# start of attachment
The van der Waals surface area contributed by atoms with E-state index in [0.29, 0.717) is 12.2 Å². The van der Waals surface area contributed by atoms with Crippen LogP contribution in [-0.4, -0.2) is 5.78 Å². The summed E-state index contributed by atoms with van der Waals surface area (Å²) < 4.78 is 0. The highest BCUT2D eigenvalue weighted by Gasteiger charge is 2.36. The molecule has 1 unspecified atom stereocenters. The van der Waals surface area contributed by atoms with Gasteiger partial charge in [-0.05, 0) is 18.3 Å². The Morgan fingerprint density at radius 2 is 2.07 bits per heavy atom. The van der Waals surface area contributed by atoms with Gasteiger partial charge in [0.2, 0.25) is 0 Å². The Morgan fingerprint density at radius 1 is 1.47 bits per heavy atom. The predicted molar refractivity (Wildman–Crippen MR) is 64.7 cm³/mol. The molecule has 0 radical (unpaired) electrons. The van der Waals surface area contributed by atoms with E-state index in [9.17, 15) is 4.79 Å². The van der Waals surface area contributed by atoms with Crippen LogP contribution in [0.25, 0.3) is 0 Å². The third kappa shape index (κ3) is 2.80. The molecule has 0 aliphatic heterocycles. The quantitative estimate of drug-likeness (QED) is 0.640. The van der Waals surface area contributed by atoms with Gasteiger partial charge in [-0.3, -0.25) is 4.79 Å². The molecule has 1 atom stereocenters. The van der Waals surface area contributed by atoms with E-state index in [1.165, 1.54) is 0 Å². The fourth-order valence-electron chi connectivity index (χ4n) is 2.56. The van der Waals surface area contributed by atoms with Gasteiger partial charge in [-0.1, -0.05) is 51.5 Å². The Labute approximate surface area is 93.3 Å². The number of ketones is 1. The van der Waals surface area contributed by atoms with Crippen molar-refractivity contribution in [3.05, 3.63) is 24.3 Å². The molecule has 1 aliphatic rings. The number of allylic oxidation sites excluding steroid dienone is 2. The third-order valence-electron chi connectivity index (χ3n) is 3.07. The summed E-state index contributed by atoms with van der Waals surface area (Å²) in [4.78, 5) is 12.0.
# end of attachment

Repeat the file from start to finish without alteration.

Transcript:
The van der Waals surface area contributed by atoms with E-state index in [0.29, 0.717) is 12.2 Å². The van der Waals surface area contributed by atoms with Crippen LogP contribution in [-0.4, -0.2) is 5.78 Å². The summed E-state index contributed by atoms with van der Waals surface area (Å²) < 4.78 is 0. The highest BCUT2D eigenvalue weighted by Gasteiger charge is 2.36. The molecule has 1 unspecified atom stereocenters. The van der Waals surface area contributed by atoms with Gasteiger partial charge in [-0.05, 0) is 18.3 Å². The Morgan fingerprint density at radius 2 is 2.07 bits per heavy atom. The van der Waals surface area contributed by atoms with Gasteiger partial charge in [0.2, 0.25) is 0 Å². The Morgan fingerprint density at radius 1 is 1.47 bits per heavy atom. The predicted molar refractivity (Wildman–Crippen MR) is 64.7 cm³/mol. The molecule has 0 radical (unpaired) electrons. The van der Waals surface area contributed by atoms with E-state index in [9.17, 15) is 4.79 Å². The van der Waals surface area contributed by atoms with Crippen LogP contribution in [0.25, 0.3) is 0 Å². The third kappa shape index (κ3) is 2.80. The molecule has 0 aliphatic heterocycles. The quantitative estimate of drug-likeness (QED) is 0.640. The van der Waals surface area contributed by atoms with Gasteiger partial charge in [-0.3, -0.25) is 4.79 Å². The molecule has 1 atom stereocenters. The van der Waals surface area contributed by atoms with E-state index in [1.165, 1.54) is 0 Å². The fourth-order valence-electron chi connectivity index (χ4n) is 2.56. The van der Waals surface area contributed by atoms with Gasteiger partial charge in [-0.1, -0.05) is 51.5 Å². The Labute approximate surface area is 93.3 Å². The number of ketones is 1. The van der Waals surface area contributed by atoms with Crippen molar-refractivity contribution in [3.05, 3.63) is 24.3 Å². The molecule has 1 aliphatic rings. The number of allylic oxidation sites excluding steroid dienone is 2. The third-order valence-electron chi connectivity index (χ3n) is 3.07. The summed E-state index contributed by atoms with van der Waals surface area (Å²) in [4.78, 5) is 12.0.